Adventures of TiDi The Rambling Renns travel blog

Indian Springs

Indian Springs

Indian Springs

Indian Springs

Indian Springs

'Jail' cave at Indian Springs

Indian Springs

Indian Springs

On the way to Indian Springs

Jack-in-the-road

Jack let us get quite close

Heading up Harquahala Peak - looking back at road

Still heading up

Looking way back!

View from the top

View from the top

Microwave towers at the top

Scientific Observatory

Looking down on the road from the top of the peak


This was a short drive, only 35 miles to Salome. The Desert Gem isn't a lot to look at, but it has full hookups and is only $15 a night for Passport America. This is another stop on the Arizona Peace Trail where Dirk and company will be stopping. We took a ride out into the desert on what we believe to be part of the APT. It is really nice out in the desert.

On Wednesday we took a ride out into the desert trying to get to the mountains. We ended up making several attempts before we got going in the right direction. Along the way we disturbed some free range cattle. The second time there was a huge bull with the cows and calves. He was lying just on the side of the road and slowly got up as we got close. Since it was his road he chose not to move so we gingerly moved on by him!! We finally got headed towards Indian Springs which is a beautiful rocky outcropping in the desert. Much of the area around there looks like desert gardens. There are many different types of cactus and other flora and just magnificent. We stopped and had a little snack and enjoyed the beauty of the desert. On the way out we came across a jack rabbit sitting in the road. He didn't seem the least bit bothered by us as we inched closer. Finally he had enough, but what a treat!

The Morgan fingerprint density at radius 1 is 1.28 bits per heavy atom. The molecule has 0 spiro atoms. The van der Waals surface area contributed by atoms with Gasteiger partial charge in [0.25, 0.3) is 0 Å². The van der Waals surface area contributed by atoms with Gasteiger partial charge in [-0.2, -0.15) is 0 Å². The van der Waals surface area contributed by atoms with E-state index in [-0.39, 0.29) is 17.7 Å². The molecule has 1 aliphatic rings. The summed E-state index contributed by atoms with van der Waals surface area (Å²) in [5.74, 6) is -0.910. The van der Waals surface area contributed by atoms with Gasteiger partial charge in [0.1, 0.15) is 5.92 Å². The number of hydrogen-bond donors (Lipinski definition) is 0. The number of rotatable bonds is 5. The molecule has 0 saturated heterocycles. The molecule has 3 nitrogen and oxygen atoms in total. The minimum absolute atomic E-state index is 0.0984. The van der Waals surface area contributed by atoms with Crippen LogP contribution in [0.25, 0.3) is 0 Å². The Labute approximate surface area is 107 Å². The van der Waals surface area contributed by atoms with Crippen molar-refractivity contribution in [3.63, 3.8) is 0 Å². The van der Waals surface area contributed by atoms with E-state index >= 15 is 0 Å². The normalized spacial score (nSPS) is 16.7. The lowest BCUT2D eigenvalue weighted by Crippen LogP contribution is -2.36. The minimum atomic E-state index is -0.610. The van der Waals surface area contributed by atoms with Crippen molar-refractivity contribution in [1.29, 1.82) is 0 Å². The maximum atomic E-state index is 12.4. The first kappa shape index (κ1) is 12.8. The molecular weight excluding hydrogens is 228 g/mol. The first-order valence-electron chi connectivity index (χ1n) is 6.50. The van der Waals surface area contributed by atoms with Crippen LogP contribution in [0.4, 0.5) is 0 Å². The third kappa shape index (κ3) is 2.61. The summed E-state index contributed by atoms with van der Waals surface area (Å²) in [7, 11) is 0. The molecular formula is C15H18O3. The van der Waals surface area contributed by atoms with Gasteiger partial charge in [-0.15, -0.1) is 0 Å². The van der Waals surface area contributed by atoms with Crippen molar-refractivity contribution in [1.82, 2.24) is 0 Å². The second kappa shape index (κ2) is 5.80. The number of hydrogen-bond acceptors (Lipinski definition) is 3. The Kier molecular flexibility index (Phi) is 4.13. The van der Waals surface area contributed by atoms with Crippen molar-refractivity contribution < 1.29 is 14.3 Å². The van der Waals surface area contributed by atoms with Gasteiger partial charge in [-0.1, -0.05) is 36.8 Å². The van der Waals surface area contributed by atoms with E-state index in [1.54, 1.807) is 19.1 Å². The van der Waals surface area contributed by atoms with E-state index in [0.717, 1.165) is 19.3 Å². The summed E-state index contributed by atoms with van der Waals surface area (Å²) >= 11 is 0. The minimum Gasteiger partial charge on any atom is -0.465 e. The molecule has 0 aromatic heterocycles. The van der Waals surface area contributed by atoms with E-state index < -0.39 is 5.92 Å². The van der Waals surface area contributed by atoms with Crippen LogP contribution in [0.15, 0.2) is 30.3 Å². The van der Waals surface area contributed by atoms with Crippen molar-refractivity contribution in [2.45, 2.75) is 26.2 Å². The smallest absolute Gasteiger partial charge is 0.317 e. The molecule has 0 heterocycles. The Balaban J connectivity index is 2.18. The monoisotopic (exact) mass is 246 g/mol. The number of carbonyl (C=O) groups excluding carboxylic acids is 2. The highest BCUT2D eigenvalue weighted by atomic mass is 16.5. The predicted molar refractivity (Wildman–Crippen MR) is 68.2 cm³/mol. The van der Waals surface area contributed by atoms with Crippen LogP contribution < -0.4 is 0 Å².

On Thursday we took a drive out to Harquahala Mountain Peak on the Harquahala Mountain Back Country Byway, 10.5 miles of rugged rocky road up to the top. Atop 5,620-foot Harquahala Mountain is an abandoned astrophysical observatory, built by the Smithsonian Institution in the 1920s to measure solar activity. It’s listed on the National Register of Historic Places. A four-wheel drive vehicle is required to make this drive. It was hairy in some places, but so worth the effort. The views on the way and at the top are just magnificent! It was such a worthwhile trip.

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